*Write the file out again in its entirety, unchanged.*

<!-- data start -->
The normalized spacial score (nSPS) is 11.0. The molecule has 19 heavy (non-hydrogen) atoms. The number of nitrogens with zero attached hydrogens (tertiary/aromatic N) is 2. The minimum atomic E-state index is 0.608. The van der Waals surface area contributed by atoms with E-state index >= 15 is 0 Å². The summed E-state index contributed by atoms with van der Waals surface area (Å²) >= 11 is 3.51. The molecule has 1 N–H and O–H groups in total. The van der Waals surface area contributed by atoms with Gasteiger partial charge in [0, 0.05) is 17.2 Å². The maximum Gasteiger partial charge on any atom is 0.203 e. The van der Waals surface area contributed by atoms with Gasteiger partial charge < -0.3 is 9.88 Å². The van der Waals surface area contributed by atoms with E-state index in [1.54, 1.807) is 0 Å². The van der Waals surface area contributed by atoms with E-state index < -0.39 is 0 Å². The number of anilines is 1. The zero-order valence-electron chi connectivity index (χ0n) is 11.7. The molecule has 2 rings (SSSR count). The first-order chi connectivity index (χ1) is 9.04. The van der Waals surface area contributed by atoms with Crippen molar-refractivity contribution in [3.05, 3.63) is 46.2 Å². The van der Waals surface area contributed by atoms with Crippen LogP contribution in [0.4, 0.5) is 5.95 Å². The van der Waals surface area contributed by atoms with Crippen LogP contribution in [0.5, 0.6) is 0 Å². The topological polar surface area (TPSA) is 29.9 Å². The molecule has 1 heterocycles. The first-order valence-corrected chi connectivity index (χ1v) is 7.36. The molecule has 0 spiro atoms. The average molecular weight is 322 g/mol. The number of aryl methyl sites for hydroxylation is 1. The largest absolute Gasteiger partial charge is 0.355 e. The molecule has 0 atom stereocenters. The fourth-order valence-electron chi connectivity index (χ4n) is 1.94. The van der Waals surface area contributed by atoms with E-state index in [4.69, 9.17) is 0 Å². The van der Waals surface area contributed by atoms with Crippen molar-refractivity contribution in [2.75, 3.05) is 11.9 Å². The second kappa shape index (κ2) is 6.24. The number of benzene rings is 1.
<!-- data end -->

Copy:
The normalized spacial score (nSPS) is 11.0. The molecule has 19 heavy (non-hydrogen) atoms. The number of nitrogens with zero attached hydrogens (tertiary/aromatic N) is 2. The minimum atomic E-state index is 0.608. The van der Waals surface area contributed by atoms with E-state index >= 15 is 0 Å². The summed E-state index contributed by atoms with van der Waals surface area (Å²) >= 11 is 3.51. The molecule has 1 N–H and O–H groups in total. The van der Waals surface area contributed by atoms with Gasteiger partial charge in [0, 0.05) is 17.2 Å². The maximum Gasteiger partial charge on any atom is 0.203 e. The van der Waals surface area contributed by atoms with Gasteiger partial charge < -0.3 is 9.88 Å². The van der Waals surface area contributed by atoms with E-state index in [1.54, 1.807) is 0 Å². The van der Waals surface area contributed by atoms with E-state index < -0.39 is 0 Å². The number of anilines is 1. The zero-order valence-electron chi connectivity index (χ0n) is 11.7. The molecule has 2 rings (SSSR count). The first-order chi connectivity index (χ1) is 9.04. The van der Waals surface area contributed by atoms with Crippen molar-refractivity contribution in [3.05, 3.63) is 46.2 Å². The van der Waals surface area contributed by atoms with Crippen LogP contribution in [0.4, 0.5) is 5.95 Å². The van der Waals surface area contributed by atoms with Crippen LogP contribution in [0.5, 0.6) is 0 Å². The topological polar surface area (TPSA) is 29.9 Å². The molecule has 1 heterocycles. The first-order valence-corrected chi connectivity index (χ1v) is 7.36. The molecule has 0 spiro atoms. The average molecular weight is 322 g/mol. The number of aryl methyl sites for hydroxylation is 1. The largest absolute Gasteiger partial charge is 0.355 e. The molecule has 0 atom stereocenters. The fourth-order valence-electron chi connectivity index (χ4n) is 1.94. The van der Waals surface area contributed by atoms with E-state index in [4.69, 9.17) is 0 Å². The van der Waals surface area contributed by atoms with Crippen molar-refractivity contribution in [2.75, 3.05) is 11.9 Å². The second kappa shape index (κ2) is 6.24. The number of benzene rings is 1.